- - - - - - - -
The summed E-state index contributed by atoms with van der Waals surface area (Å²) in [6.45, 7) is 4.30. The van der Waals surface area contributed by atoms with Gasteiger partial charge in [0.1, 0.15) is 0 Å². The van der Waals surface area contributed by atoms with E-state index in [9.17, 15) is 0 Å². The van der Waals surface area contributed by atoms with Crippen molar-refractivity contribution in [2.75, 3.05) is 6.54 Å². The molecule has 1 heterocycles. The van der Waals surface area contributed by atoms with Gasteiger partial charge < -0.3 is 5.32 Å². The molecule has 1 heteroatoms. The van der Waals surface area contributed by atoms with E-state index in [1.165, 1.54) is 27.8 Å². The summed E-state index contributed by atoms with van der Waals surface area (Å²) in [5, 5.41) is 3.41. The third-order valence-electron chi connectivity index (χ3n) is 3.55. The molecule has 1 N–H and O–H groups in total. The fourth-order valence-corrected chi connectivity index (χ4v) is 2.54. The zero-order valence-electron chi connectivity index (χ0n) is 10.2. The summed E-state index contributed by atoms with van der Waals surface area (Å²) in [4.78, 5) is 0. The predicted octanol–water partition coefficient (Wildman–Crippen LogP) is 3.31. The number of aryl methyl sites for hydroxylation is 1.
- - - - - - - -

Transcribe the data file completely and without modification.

The summed E-state index contributed by atoms with van der Waals surface area (Å²) in [6.45, 7) is 4.30. The van der Waals surface area contributed by atoms with Gasteiger partial charge in [0.1, 0.15) is 0 Å². The van der Waals surface area contributed by atoms with E-state index in [9.17, 15) is 0 Å². The van der Waals surface area contributed by atoms with Crippen molar-refractivity contribution in [2.75, 3.05) is 6.54 Å². The molecule has 1 heterocycles. The van der Waals surface area contributed by atoms with Gasteiger partial charge < -0.3 is 5.32 Å². The molecule has 1 heteroatoms. The van der Waals surface area contributed by atoms with E-state index in [1.165, 1.54) is 27.8 Å². The summed E-state index contributed by atoms with van der Waals surface area (Å²) in [5, 5.41) is 3.41. The third-order valence-electron chi connectivity index (χ3n) is 3.55. The molecule has 1 N–H and O–H groups in total. The fourth-order valence-corrected chi connectivity index (χ4v) is 2.54. The zero-order valence-electron chi connectivity index (χ0n) is 10.2. The summed E-state index contributed by atoms with van der Waals surface area (Å²) in [4.78, 5) is 0. The predicted octanol–water partition coefficient (Wildman–Crippen LogP) is 3.31. The number of aryl methyl sites for hydroxylation is 1.